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New Boiler Design / Any help appreciated

kbisnettkbisnett Member Posts: 12
Hello HeatingHelp Community!

Newbie here so go easy! :-) Always been a big DIY individual and installed my last HVAC (Rheem 96% two-stage furnace and 16 SEER 2.5 ton A/C unit) which was a blast to do and learned a lot. We recently purchased a new home and it's in need a boiler system... badly...!

The current unit is well over 20 years old, but it is a Weil McClain 81% efficiency. Can't tell the size or anything of that sort due to the info being rubbed off from age - I do have a serial number. It consumes propane like crazy (almost 1500 gallons so far in Upstate NY) and it never starts correctly. I've cleaned all the sensors and tubes, additionally calling in professional help and it will only fire half the burners at times or just not fire at all and sit there running for 10+ minutes.

So with all the being said, I'm looking to move to a condensing boiler. I've looked at US Boiler K2s, Lochinvar WHB series, and Naviens. I'm not set on what type of boiler yet. We have 2 zones + an indirect zone. Right now they are all valved, I plan to switch over to circ pumps for each zone and I'd like to use a Caleffi Hydro Seperator instead of the P/S loop. Total baseboards through the house is 157 ft almost evenly divided between both zones (Upstairs + Downstairs). Roughly 80 ft downstairs and the rest upstairs. Indirect is a 40 GA tank, but I'd like to move up to a 50Ga tank during replacement and get that all squared away as well.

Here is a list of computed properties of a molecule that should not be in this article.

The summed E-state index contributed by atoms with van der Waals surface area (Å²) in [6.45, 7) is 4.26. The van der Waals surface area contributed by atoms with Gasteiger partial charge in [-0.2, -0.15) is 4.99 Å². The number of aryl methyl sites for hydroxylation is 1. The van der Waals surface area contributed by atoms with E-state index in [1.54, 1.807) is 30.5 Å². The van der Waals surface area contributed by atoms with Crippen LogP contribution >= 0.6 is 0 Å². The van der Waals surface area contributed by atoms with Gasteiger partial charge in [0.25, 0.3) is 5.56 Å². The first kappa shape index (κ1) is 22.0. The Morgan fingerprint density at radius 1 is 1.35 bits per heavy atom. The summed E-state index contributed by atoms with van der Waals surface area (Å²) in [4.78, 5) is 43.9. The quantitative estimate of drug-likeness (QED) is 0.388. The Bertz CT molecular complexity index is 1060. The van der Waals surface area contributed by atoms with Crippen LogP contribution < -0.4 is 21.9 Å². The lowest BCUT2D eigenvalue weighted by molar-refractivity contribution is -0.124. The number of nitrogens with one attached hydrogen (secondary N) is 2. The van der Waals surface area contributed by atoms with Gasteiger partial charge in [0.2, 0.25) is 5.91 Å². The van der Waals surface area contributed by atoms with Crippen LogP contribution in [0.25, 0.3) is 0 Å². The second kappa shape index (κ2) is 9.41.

Had a company come in and quote a 155 BTU which seems awfully high - I need to perform a manual calc, they didn't even bother to do one. House was built in 1998 and most of it has the ZIP system with 2x6 insulation.

So I guess a few questions: Any brands that you recommend? Does the 155 BTU sound high for the amount of baseboards that we have? Anyone done this with a Hydra Seperator and 3 zones that can share a picture of the work? I guess I am trying to figure out all the piping in my head - we have a large wall that this will be placed on so I want to make it look extremely neat. Will attach some photos of the current setup.

Comments

  • Paul PolletsPaul Pollets Member Posts: 3,302
    If you have 157 ft. of copper fin tube, you have a load of 83K BTU's. Using a mod-con boiler assumes the radiation installed can heat the home when at much lower design temps or the the boiler will stay on high fire, and not modulate below condensing temperatures (140), which reduces it's efficiency. A room x room heatloss would show the requirements and if the existing baseboard can heat the home at 140. If so, a mod-con is a good choice. If not, a cast iron appliance may be a better choice.
    kbisnett
  • Jamie HallJamie Hall Member Posts: 13,108